Thursday, January 3, 2019

My 2018 Celebration of Christmas Past (Part 2): The 1770s

You will note that the title of this posting says "part 2." That's because "part 1" of my Christmas Past celebrations took place back on December 1st (click HERE if you would like to see how that went), and you will read about "part 3" in the next posting.
Today's blog is actually a 'two-part-er': the first part brings you along with us on our visit to the Holiday Nights event at Greenfield Village, and the second centers on something I've been wanting to do for a few years - have a 1770s-era Christmas party.
And you are invited to join us on both time-travel excursions.
Of course, there is always a history lesson to be learned...

A few years back I wrote about how colonials celebrated Christmas (click HERE), dispensing the myths that our 18th century ancestors absolutely did not celebrate the holiday, and I did this by way of primary sources, proving quite the opposite to be true: a very large populace of the colonies truly did celebrate, and quite heartily at that!
And they also celebrated New Year's as well (click HERE).
Well, in today's posts you will see how a few of us living historians of the 18th century enjoyed the holiday season by way of our own form of time-travel, including the 1st annual Citizens of the American Colonies Christmas party.
But first, come with me as we travel to Holiday Nights at Greenfield Village, where we can spend time amidst buildings from the era of our founding generation:

So, two days following Christmas, my son, his girlfriend, and myself visited the Holiday Nights event at historic Greenfield Village. Holiday Nights is unlike any other Christmastide celebration you've ever experienced. It's here where guests can visit nearly 200 years of holiday history, from the 1760s all the way through the 1940s.'s pretty amazing.
However, with the three of us dressed in our 1760s/1770s clothing, our first stop was to visit the Giddings House, originally built around 1750 by shipping merchant John Giddings.
Here I am being greeted at the door of this wonderful representation of an 
upper middle class colonial home.
During Greenfield Village's Holiday Nights events, the Giddings House 

is presented as preparing for a New Year's Eve gathering of friends.
(I wrote a posting about 18th century New Year's celebrations HERE)

Even though we, as living historians, know and continuously research our history, we can always learn more from the presenters, and they from us. All adds to a 
more well-rounded understanding of history.
We enjoyed hearing presenter Kendra tell us of the food served during the New Year's Eve party that was about to commence.
By the way, the Giddings Home was quite a bit darker than the 

picture above taken with a flash shows:
This one is a bit more accurate - - - more of a dull light with dark shadows.
Because Mr. Giddings had wealth, he could afford to burn more candles than the average 18th century homeowner.

Inside the Giddings House kitchen we find
the chocolateers working their craft and
making a hot chocolate drink in the same
manner as was done in the 18th century.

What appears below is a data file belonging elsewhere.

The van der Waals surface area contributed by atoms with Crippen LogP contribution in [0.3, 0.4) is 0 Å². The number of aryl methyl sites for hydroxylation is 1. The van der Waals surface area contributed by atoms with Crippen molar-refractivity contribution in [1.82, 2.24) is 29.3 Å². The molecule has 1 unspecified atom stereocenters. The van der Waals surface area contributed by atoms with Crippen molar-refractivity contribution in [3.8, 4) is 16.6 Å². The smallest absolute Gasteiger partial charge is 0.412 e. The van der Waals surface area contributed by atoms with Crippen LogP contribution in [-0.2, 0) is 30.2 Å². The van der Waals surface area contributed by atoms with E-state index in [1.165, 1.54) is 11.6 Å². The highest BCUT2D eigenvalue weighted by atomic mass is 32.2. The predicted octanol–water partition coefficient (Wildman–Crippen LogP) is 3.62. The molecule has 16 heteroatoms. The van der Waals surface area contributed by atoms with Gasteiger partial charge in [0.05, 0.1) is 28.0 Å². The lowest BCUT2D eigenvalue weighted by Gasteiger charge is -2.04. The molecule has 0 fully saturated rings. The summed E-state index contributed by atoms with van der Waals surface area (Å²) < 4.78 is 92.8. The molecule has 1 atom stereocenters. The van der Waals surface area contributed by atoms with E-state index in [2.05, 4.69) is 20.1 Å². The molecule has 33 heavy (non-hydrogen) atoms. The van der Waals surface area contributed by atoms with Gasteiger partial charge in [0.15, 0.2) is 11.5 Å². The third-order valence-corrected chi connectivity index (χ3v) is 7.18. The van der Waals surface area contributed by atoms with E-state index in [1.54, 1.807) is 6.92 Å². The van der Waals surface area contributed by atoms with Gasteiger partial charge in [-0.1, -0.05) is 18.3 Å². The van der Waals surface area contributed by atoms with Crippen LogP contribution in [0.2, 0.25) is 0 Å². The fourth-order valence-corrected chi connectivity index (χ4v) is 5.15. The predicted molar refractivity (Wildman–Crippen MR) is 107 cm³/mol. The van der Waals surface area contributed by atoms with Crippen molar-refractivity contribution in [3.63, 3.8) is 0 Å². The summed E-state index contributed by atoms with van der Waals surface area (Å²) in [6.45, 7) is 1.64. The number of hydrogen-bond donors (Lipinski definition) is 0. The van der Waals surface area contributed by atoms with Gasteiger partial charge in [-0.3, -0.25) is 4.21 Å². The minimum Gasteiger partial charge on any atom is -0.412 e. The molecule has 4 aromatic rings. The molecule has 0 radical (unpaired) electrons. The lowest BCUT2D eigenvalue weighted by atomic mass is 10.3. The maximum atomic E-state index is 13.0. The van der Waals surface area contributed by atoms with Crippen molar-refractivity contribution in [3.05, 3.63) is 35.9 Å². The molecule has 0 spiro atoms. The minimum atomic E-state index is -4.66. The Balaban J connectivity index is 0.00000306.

My friend and historic presenter, Roy, here, whose knowledge in history is remarkable, shows and teaches about making 18th century chocolate:
Roy is grinding raw or roasted and shelled cacao seeds (called beans) on a warm lava stone called a Metate stone. 
A metate, also known as a mealing stone, is a type of quern - a ground stone tool used for processing grain and seeds and, in this case, the cacao seeds for chocolate making, an art he has mastered quite well.
The grinding changes the crystalline structure of the seed which has to be done so it will melt into what is called a chocolate liquor. That liquor is put into a form or tin which then solidifies into a solid chocolate mass that then will be grated into powder which is then added to hot water after it had been boiled to make it safe to consume. The hot water and chocolate powder was made frothy by mixing it in a chocolate pot with a stick called a dasher.
Some of the ingredients for making chocolate:
the large white cone is a sugar cone, while the tool laying next to it is called
a sugar nipper (to "nip" off the bits of sugar needed). 

The three spices seen here are cinnamon, nutmeg and cayenne. 
Oh, and one of those small bowls has sugar in it.
On the small wooden plate left center are the shelled cacao seeds. 
By the way, during fall harvest, chocolateer Roy also shows the colonial way to brew beer. 
You can see that process HERE.

Thank you, Roy, Kendra, and everyone at Giddings for being such welcoming hosts!
We left the Giddings place to visit what is my favorite structure inside Greenfield Village, the Daggett saltbox/breakback House:
This picture was taken last year when we were lucky enough to have a bit of snow on the ground. We had no such luck this year...
But this beautifully ominous structure built back in the mid-18th century by 
Samuel Daggett just wreaks of the good old colony days, does it not? 

Just as in the Giddings images earlier, it was actually much darker inside the Daggett Home than this top picture shows (as you can see in the photo below):